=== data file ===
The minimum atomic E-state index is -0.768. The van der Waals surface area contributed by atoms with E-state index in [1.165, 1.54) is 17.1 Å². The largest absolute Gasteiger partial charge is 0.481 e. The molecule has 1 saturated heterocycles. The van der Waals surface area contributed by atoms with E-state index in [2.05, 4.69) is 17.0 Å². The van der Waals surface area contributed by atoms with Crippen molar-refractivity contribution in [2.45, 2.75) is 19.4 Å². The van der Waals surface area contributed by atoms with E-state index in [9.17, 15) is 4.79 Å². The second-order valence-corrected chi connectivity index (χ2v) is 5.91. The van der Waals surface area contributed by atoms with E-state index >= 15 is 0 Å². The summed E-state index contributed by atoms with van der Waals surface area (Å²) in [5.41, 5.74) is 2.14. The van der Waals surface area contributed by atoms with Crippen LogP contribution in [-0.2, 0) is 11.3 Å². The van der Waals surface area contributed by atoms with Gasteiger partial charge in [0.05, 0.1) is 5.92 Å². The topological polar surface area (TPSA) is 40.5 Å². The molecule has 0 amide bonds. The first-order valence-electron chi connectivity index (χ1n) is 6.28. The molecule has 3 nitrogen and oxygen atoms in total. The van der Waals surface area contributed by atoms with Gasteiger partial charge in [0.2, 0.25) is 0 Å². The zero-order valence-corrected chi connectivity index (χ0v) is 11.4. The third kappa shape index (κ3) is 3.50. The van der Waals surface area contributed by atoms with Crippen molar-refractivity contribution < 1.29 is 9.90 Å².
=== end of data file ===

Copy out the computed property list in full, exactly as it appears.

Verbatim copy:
The minimum atomic E-state index is -0.768. The van der Waals surface area contributed by atoms with E-state index in [1.165, 1.54) is 17.1 Å². The largest absolute Gasteiger partial charge is 0.481 e. The molecule has 1 saturated heterocycles. The van der Waals surface area contributed by atoms with E-state index in [2.05, 4.69) is 17.0 Å². The van der Waals surface area contributed by atoms with Crippen molar-refractivity contribution in [2.45, 2.75) is 19.4 Å². The van der Waals surface area contributed by atoms with E-state index in [9.17, 15) is 4.79 Å². The second-order valence-corrected chi connectivity index (χ2v) is 5.91. The van der Waals surface area contributed by atoms with E-state index >= 15 is 0 Å². The summed E-state index contributed by atoms with van der Waals surface area (Å²) in [5.41, 5.74) is 2.14. The van der Waals surface area contributed by atoms with Crippen LogP contribution in [-0.2, 0) is 11.3 Å². The van der Waals surface area contributed by atoms with Gasteiger partial charge in [0.05, 0.1) is 5.92 Å². The topological polar surface area (TPSA) is 40.5 Å². The molecule has 0 amide bonds. The first-order valence-electron chi connectivity index (χ1n) is 6.28. The molecule has 3 nitrogen and oxygen atoms in total. The van der Waals surface area contributed by atoms with Gasteiger partial charge in [0.2, 0.25) is 0 Å². The zero-order valence-corrected chi connectivity index (χ0v) is 11.4. The third kappa shape index (κ3) is 3.50. The van der Waals surface area contributed by atoms with Crippen molar-refractivity contribution < 1.29 is 9.90 Å².